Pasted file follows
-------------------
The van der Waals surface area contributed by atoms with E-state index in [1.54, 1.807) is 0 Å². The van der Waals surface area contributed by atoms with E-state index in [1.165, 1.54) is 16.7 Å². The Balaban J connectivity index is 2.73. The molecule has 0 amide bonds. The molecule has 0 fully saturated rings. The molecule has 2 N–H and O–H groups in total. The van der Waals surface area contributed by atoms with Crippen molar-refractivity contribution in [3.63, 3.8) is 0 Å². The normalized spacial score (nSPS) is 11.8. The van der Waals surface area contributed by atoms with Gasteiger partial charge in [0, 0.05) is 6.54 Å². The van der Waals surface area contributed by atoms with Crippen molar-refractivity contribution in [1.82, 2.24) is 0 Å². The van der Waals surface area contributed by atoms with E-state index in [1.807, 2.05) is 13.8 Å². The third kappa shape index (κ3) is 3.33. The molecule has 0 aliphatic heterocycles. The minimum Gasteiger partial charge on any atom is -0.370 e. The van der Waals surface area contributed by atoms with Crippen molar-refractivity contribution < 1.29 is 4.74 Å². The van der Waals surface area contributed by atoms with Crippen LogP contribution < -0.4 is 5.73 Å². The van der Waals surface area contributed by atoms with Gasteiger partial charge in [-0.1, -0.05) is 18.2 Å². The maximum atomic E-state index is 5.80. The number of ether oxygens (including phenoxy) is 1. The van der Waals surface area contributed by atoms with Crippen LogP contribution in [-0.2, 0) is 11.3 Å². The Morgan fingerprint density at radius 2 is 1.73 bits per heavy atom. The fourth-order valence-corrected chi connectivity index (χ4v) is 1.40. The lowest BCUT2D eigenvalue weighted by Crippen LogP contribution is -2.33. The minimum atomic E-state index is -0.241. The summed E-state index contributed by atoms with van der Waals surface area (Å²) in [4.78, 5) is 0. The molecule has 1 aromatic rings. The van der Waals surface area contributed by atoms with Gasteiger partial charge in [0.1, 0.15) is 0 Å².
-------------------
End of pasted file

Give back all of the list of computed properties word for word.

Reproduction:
The van der Waals surface area contributed by atoms with E-state index in [1.54, 1.807) is 0 Å². The van der Waals surface area contributed by atoms with E-state index in [1.165, 1.54) is 16.7 Å². The Balaban J connectivity index is 2.73. The molecule has 0 amide bonds. The molecule has 0 fully saturated rings. The molecule has 2 N–H and O–H groups in total. The van der Waals surface area contributed by atoms with Crippen molar-refractivity contribution in [3.63, 3.8) is 0 Å². The normalized spacial score (nSPS) is 11.8. The van der Waals surface area contributed by atoms with Gasteiger partial charge in [0, 0.05) is 6.54 Å². The van der Waals surface area contributed by atoms with Crippen molar-refractivity contribution in [1.82, 2.24) is 0 Å². The van der Waals surface area contributed by atoms with E-state index in [1.807, 2.05) is 13.8 Å². The third kappa shape index (κ3) is 3.33. The molecule has 0 aliphatic heterocycles. The minimum Gasteiger partial charge on any atom is -0.370 e. The van der Waals surface area contributed by atoms with Crippen molar-refractivity contribution < 1.29 is 4.74 Å². The van der Waals surface area contributed by atoms with Crippen LogP contribution < -0.4 is 5.73 Å². The van der Waals surface area contributed by atoms with Gasteiger partial charge in [-0.1, -0.05) is 18.2 Å². The maximum atomic E-state index is 5.80. The number of ether oxygens (including phenoxy) is 1. The van der Waals surface area contributed by atoms with Crippen LogP contribution in [-0.2, 0) is 11.3 Å². The Morgan fingerprint density at radius 2 is 1.73 bits per heavy atom. The fourth-order valence-corrected chi connectivity index (χ4v) is 1.40. The lowest BCUT2D eigenvalue weighted by Crippen LogP contribution is -2.33. The minimum atomic E-state index is -0.241. The summed E-state index contributed by atoms with van der Waals surface area (Å²) in [4.78, 5) is 0. The molecule has 1 aromatic rings. The van der Waals surface area contributed by atoms with Gasteiger partial charge in [0.1, 0.15) is 0 Å².